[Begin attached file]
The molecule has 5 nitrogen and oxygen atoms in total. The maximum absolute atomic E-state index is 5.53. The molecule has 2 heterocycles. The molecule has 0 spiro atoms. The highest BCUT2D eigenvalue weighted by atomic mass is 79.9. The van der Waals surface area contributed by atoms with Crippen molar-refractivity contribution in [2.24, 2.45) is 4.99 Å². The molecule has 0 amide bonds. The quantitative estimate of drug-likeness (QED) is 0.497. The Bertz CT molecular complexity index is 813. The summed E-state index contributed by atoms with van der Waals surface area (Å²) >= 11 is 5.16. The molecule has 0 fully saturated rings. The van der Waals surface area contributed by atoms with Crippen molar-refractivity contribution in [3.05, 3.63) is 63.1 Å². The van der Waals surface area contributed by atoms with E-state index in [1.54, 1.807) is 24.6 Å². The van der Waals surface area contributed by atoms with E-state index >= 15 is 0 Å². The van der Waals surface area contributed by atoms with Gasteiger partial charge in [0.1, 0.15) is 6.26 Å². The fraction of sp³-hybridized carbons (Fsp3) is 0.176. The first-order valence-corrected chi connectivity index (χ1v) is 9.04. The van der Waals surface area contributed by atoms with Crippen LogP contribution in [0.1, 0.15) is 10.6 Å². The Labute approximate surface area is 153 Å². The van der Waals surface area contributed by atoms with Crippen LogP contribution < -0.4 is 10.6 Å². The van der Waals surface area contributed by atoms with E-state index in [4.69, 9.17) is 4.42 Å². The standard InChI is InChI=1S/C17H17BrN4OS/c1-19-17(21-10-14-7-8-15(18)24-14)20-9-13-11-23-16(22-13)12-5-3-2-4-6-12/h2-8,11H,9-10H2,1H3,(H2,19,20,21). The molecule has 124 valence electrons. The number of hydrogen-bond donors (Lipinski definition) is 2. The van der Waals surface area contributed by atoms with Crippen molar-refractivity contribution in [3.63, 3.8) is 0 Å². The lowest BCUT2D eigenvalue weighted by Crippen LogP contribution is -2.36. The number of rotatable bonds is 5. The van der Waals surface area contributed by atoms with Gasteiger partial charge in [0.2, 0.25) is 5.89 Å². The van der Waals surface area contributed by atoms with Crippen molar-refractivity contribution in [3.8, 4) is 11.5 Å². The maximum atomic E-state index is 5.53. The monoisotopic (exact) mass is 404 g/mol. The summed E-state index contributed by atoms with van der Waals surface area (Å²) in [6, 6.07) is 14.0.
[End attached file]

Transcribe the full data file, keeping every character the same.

The molecule has 5 nitrogen and oxygen atoms in total. The maximum absolute atomic E-state index is 5.53. The molecule has 2 heterocycles. The molecule has 0 spiro atoms. The highest BCUT2D eigenvalue weighted by atomic mass is 79.9. The van der Waals surface area contributed by atoms with Crippen molar-refractivity contribution in [2.24, 2.45) is 4.99 Å². The molecule has 0 amide bonds. The quantitative estimate of drug-likeness (QED) is 0.497. The Bertz CT molecular complexity index is 813. The summed E-state index contributed by atoms with van der Waals surface area (Å²) >= 11 is 5.16. The molecule has 0 fully saturated rings. The van der Waals surface area contributed by atoms with Crippen molar-refractivity contribution in [3.05, 3.63) is 63.1 Å². The van der Waals surface area contributed by atoms with E-state index in [1.54, 1.807) is 24.6 Å². The van der Waals surface area contributed by atoms with E-state index >= 15 is 0 Å². The van der Waals surface area contributed by atoms with Gasteiger partial charge in [0.1, 0.15) is 6.26 Å². The fraction of sp³-hybridized carbons (Fsp3) is 0.176. The first-order valence-corrected chi connectivity index (χ1v) is 9.04. The van der Waals surface area contributed by atoms with Crippen LogP contribution in [0.1, 0.15) is 10.6 Å². The Labute approximate surface area is 153 Å². The van der Waals surface area contributed by atoms with Crippen LogP contribution < -0.4 is 10.6 Å². The van der Waals surface area contributed by atoms with E-state index in [4.69, 9.17) is 4.42 Å². The standard InChI is InChI=1S/C17H17BrN4OS/c1-19-17(21-10-14-7-8-15(18)24-14)20-9-13-11-23-16(22-13)12-5-3-2-4-6-12/h2-8,11H,9-10H2,1H3,(H2,19,20,21). The molecule has 124 valence electrons. The number of hydrogen-bond donors (Lipinski definition) is 2. The van der Waals surface area contributed by atoms with Crippen molar-refractivity contribution in [3.63, 3.8) is 0 Å². The lowest BCUT2D eigenvalue weighted by Crippen LogP contribution is -2.36. The number of rotatable bonds is 5. The van der Waals surface area contributed by atoms with Gasteiger partial charge in [0.2, 0.25) is 5.89 Å². The van der Waals surface area contributed by atoms with Crippen molar-refractivity contribution in [3.8, 4) is 11.5 Å². The maximum atomic E-state index is 5.53. The monoisotopic (exact) mass is 404 g/mol. The summed E-state index contributed by atoms with van der Waals surface area (Å²) in [6, 6.07) is 14.0.